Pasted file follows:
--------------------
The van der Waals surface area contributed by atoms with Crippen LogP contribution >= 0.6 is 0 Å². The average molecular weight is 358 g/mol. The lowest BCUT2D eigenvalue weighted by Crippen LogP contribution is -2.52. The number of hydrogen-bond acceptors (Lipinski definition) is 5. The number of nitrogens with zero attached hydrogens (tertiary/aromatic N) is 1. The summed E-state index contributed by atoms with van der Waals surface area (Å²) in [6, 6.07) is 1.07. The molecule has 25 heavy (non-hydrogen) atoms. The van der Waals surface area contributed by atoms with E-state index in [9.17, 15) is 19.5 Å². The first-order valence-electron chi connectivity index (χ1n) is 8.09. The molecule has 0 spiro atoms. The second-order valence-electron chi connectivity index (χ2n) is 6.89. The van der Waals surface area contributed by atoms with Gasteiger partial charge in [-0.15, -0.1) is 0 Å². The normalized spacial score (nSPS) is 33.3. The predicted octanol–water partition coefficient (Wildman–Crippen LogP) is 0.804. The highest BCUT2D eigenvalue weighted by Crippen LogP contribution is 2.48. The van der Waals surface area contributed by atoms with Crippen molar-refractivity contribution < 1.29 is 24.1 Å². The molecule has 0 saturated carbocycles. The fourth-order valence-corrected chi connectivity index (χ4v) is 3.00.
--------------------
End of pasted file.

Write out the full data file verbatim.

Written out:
The van der Waals surface area contributed by atoms with Crippen LogP contribution >= 0.6 is 0 Å². The average molecular weight is 358 g/mol. The lowest BCUT2D eigenvalue weighted by Crippen LogP contribution is -2.52. The number of hydrogen-bond acceptors (Lipinski definition) is 5. The number of nitrogens with zero attached hydrogens (tertiary/aromatic N) is 1. The summed E-state index contributed by atoms with van der Waals surface area (Å²) in [6, 6.07) is 1.07. The molecule has 25 heavy (non-hydrogen) atoms. The van der Waals surface area contributed by atoms with E-state index in [9.17, 15) is 19.5 Å². The first-order valence-electron chi connectivity index (χ1n) is 8.09. The molecule has 0 spiro atoms. The second-order valence-electron chi connectivity index (χ2n) is 6.89. The van der Waals surface area contributed by atoms with Gasteiger partial charge in [-0.15, -0.1) is 0 Å². The normalized spacial score (nSPS) is 33.3. The predicted octanol–water partition coefficient (Wildman–Crippen LogP) is 0.804. The highest BCUT2D eigenvalue weighted by Crippen LogP contribution is 2.48. The van der Waals surface area contributed by atoms with Crippen molar-refractivity contribution < 1.29 is 24.1 Å². The molecule has 0 saturated carbocycles. The fourth-order valence-corrected chi connectivity index (χ4v) is 3.00.